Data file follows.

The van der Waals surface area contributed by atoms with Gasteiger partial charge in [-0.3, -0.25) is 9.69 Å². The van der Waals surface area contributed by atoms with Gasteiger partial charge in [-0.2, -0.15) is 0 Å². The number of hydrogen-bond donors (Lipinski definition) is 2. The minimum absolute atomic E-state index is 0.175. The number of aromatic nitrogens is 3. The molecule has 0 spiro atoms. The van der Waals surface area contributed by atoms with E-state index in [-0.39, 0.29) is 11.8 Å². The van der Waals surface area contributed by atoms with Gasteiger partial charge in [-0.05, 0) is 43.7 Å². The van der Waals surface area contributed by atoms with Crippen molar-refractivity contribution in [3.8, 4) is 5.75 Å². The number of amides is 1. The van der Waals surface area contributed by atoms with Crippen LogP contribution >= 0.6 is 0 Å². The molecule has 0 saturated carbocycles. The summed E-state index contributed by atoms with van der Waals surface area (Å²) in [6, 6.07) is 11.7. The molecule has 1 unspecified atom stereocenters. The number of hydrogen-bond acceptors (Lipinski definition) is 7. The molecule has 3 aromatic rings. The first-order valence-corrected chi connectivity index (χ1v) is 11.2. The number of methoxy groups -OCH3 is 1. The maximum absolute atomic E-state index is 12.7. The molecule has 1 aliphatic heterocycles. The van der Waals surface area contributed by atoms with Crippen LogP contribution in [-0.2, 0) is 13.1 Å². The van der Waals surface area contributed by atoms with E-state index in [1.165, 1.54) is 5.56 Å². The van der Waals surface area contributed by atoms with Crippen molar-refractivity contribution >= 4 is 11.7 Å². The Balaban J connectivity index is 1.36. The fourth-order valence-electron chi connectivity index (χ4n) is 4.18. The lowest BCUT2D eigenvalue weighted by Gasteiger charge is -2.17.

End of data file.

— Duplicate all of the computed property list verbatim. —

The van der Waals surface area contributed by atoms with Gasteiger partial charge in [-0.3, -0.25) is 9.69 Å². The van der Waals surface area contributed by atoms with Gasteiger partial charge in [-0.2, -0.15) is 0 Å². The number of hydrogen-bond donors (Lipinski definition) is 2. The minimum absolute atomic E-state index is 0.175. The number of aromatic nitrogens is 3. The molecule has 0 spiro atoms. The van der Waals surface area contributed by atoms with E-state index in [-0.39, 0.29) is 11.8 Å². The van der Waals surface area contributed by atoms with Gasteiger partial charge in [-0.05, 0) is 43.7 Å². The van der Waals surface area contributed by atoms with Crippen molar-refractivity contribution in [3.8, 4) is 5.75 Å². The number of amides is 1. The van der Waals surface area contributed by atoms with Crippen LogP contribution >= 0.6 is 0 Å². The molecule has 0 saturated carbocycles. The summed E-state index contributed by atoms with van der Waals surface area (Å²) in [6, 6.07) is 11.7. The molecule has 1 unspecified atom stereocenters. The number of hydrogen-bond acceptors (Lipinski definition) is 7. The molecule has 3 aromatic rings. The first-order valence-corrected chi connectivity index (χ1v) is 11.2. The number of methoxy groups -OCH3 is 1. The maximum absolute atomic E-state index is 12.7. The molecule has 1 aliphatic heterocycles. The van der Waals surface area contributed by atoms with Crippen LogP contribution in [-0.2, 0) is 13.1 Å². The van der Waals surface area contributed by atoms with E-state index in [1.165, 1.54) is 5.56 Å². The van der Waals surface area contributed by atoms with Crippen molar-refractivity contribution >= 4 is 11.7 Å². The Balaban J connectivity index is 1.36. The fourth-order valence-electron chi connectivity index (χ4n) is 4.18. The lowest BCUT2D eigenvalue weighted by Gasteiger charge is -2.17.